|Bid||0.00 x 900|
|Ask||0.00 x 4000|
|Day's Range||55.47 - 55.67|
|52 Week Range||46.80 - 60.53|
|PE Ratio (TTM)||N/A|
|Beta (3Y Monthly)||1.03|
|Expense Ratio (net)||0.09%|
Global Economic Indicators Paint a Mixed Picture(Continued from Prior Part)EuropeThe Eurozone manufacturing PMI (purchasing managers’ index), which was released earlier today, painted a grim picture of the region’s economy. While Germany’s
The enthusiasm to join the EU in the early 2000s contrasts current sentiment in Europe, where the United Kingdom has been crafting its exit strategy. Its eventual withdrawal will reduce the EU to 27 states and shrink the aggregate economy. Benzinga does not provide investment advice.
United States has proposed import tariffs on a host of EU products in reaction to its subsidies to Airbus. The move can hurt these ETFs and stocks.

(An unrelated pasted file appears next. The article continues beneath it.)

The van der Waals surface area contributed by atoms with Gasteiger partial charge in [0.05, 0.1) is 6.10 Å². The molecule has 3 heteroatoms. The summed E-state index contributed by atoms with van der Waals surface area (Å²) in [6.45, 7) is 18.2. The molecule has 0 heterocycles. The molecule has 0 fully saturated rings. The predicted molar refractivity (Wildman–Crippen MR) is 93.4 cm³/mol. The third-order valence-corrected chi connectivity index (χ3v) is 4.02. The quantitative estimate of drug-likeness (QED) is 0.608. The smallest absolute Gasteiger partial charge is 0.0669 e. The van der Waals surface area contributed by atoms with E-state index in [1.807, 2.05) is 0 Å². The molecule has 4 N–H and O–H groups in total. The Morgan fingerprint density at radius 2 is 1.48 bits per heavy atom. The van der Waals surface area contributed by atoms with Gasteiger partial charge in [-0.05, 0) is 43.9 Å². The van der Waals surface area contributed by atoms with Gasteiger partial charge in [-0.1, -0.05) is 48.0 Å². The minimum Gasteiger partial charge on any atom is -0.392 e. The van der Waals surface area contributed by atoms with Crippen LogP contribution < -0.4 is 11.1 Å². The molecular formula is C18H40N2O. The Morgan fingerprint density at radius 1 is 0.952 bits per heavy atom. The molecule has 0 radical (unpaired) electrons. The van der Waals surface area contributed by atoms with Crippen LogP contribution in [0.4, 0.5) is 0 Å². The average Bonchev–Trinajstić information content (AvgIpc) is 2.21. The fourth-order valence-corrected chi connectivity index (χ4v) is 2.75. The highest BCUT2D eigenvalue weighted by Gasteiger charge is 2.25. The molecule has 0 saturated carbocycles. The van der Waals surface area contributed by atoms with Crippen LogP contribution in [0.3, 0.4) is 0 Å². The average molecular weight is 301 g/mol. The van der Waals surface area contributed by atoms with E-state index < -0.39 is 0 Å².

British Prime Minister Theresa May told members of her Conservative Party that she will step down ahead of a second phase of talks on how the country will exit the European Union — the troubled process known as Brexit. Conservative Party members of Parliament told Reuters and other media outlets that May said in a private meeting that if she can get an agreement to carry on with a plan for leaving the economic bloc approved she would then step down. “I know there is a desire for a new approach, and new leadership, in the second phase of the Brexit negotiations, and I won’t stand in the way of that,” May told Conservative Party lawmakers, according to excerpts released by Downing Street and reported by the Washington Post.